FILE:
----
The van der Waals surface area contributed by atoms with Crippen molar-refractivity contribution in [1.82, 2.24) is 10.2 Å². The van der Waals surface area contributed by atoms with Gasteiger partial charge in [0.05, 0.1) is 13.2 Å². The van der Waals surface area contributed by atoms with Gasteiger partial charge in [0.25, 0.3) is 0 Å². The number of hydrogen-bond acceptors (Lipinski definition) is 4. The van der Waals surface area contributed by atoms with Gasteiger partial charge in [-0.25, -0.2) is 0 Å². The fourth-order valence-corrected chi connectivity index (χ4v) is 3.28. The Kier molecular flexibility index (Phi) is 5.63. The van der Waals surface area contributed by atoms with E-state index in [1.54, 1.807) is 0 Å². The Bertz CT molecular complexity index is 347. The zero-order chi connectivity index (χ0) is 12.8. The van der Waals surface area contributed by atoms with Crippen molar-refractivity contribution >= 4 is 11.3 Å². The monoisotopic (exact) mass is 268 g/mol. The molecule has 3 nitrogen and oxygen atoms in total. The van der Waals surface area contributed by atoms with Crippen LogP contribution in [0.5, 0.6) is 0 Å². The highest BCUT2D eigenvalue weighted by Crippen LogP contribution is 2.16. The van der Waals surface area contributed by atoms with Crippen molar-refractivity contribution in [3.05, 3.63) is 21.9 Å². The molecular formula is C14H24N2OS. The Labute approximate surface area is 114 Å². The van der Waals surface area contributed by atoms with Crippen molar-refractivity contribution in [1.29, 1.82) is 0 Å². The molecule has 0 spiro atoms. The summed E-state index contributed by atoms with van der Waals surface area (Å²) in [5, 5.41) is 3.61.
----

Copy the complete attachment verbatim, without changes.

The van der Waals surface area contributed by atoms with Crippen molar-refractivity contribution in [1.82, 2.24) is 10.2 Å². The van der Waals surface area contributed by atoms with Gasteiger partial charge in [0.05, 0.1) is 13.2 Å². The van der Waals surface area contributed by atoms with Gasteiger partial charge in [0.25, 0.3) is 0 Å². The number of hydrogen-bond acceptors (Lipinski definition) is 4. The van der Waals surface area contributed by atoms with Gasteiger partial charge in [-0.25, -0.2) is 0 Å². The fourth-order valence-corrected chi connectivity index (χ4v) is 3.28. The Kier molecular flexibility index (Phi) is 5.63. The van der Waals surface area contributed by atoms with E-state index in [1.54, 1.807) is 0 Å². The Bertz CT molecular complexity index is 347. The zero-order chi connectivity index (χ0) is 12.8. The van der Waals surface area contributed by atoms with Crippen molar-refractivity contribution >= 4 is 11.3 Å². The monoisotopic (exact) mass is 268 g/mol. The molecule has 3 nitrogen and oxygen atoms in total. The van der Waals surface area contributed by atoms with Crippen LogP contribution in [0.5, 0.6) is 0 Å². The highest BCUT2D eigenvalue weighted by Crippen LogP contribution is 2.16. The van der Waals surface area contributed by atoms with Crippen molar-refractivity contribution in [3.05, 3.63) is 21.9 Å². The molecular formula is C14H24N2OS. The Labute approximate surface area is 114 Å². The van der Waals surface area contributed by atoms with Crippen molar-refractivity contribution in [1.29, 1.82) is 0 Å². The molecule has 0 spiro atoms. The summed E-state index contributed by atoms with van der Waals surface area (Å²) in [5, 5.41) is 3.61.